After the interview and Q&A, Jo did a reading from “The Casual Vacancy,” and then they called us up row-by-row to have our books autographed. (The only option for an autograph was the copy of the book they handed you right before you reached the table.)
However surreal it was to be in the room with Rowling, you have to multiply that times a billion to understand what it felt like to be queued up and walking towards her. Everyone was vibrating with energy and excitement, chattering away about how meeting her was their biggest dream come true and no one could believe it was really happening and how she’d changed their lives. It was just talk, talk, talk, talk, talk, talk, talk and some occasional squeals. The closer I got to her, the less I could hear of what anyone else was saying, and when it was my turn to walk to the table, everything else in the world fell away.
As soon as I handed her my book, I was absolutely overcome with emotion, like a white-hot fire of gratitude and awe burning inside me. I managed to choke out a tiny “t-t-t-hank you” as tears streamed down my cheeks. She smiled at me when she took the book from my hands. When my voice shook and broke, she looked up from the book, tilted her head to the side, locked her eyes on mine, and smiled at me so sweetly. She told me I was most welcome and signed my book and gave it to me and the handlers shuffled me and my girlfriend out the door.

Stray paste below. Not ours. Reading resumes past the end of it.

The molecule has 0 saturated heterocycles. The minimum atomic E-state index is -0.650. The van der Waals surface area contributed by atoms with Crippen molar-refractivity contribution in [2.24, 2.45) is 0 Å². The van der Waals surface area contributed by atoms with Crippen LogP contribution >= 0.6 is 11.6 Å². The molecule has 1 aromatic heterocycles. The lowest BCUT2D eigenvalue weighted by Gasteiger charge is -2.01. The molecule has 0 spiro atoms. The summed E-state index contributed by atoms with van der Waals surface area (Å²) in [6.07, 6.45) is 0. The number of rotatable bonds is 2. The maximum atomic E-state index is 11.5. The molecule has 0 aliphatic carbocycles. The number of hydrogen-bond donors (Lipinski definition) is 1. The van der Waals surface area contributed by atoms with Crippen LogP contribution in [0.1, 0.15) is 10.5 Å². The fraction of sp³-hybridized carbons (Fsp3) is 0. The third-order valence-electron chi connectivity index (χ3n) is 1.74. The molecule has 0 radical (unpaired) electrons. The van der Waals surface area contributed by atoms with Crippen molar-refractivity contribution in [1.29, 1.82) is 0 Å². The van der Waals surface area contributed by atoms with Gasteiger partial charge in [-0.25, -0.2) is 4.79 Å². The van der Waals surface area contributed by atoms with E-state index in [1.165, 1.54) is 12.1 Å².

She’s more beautiful in real life than even the pictures you’ve seen. Her eyes are a knowing, Dumbledorian blue. She has impeccable posture and her hands move with the grace of a pianist. She’s funnier too, and the way she laughs is a little bit wicked, like how you’d imagine Jane Austen laughed to herself. She drank champagne and also water while signing books. She told one girl who was wearing maroon and gold scarf: “It’s always a pleasure to meet a fellow Gryffindor.” And another girl who thanked her for staying awake so late to sign so many books: “No, thank you for staying awake to say hello.”
Outside the theater, people were laughing and squealing and hugging and posing with their books for photos and snapping pictures of their tickets and each other. I barely held myself together, just sort of ducked my head down and weaved through the crowd because I was crying so hard. I cried the whole cab ride home. I cried later in the night. I cried this morning. I cried when I was telling my best friend the story over the phone. I’m crying as I’m typing this.
Loving Harry Potter doesn’t make me unique, I know. It is a distinction I share with a billion other people, literally. Wanting to meet J.K. Rowling — hell, revering J.K. Rowling — doesn’t make me unique either. It is not uncommon to feel like she changed the way I think about reading, changed the way I think about story, changed the way I think about life and myself and heroism and friendship and kindness and humor and courage and magic. It is not even uncommon to feel like J.K. Rowling saved my life. I’ve been reading all day on Tumblr and Twitter and Facebook about people who had the exact same reaction as I did last night. An entire generation, multiple generations, who didn’t only lose themselves at Hogwarts, but found themselves there as well.
And I guess that’s what makes the experience of meeting her truly remarkable: that I could share it with so many other people who responded the same way, yet feel so singularly moved by it. To feel as if a balm has been applied to the hidden, secret, sacred pieces of me simply by having the chance to stand in front of a children’s book author and express a fraction of my gratitude for what she’s given me. The books were for billions, this event was for thousands, but when J.K. Rowling smiled at my tear-stained face and said “You’re welcome,” it felt like it was just for me.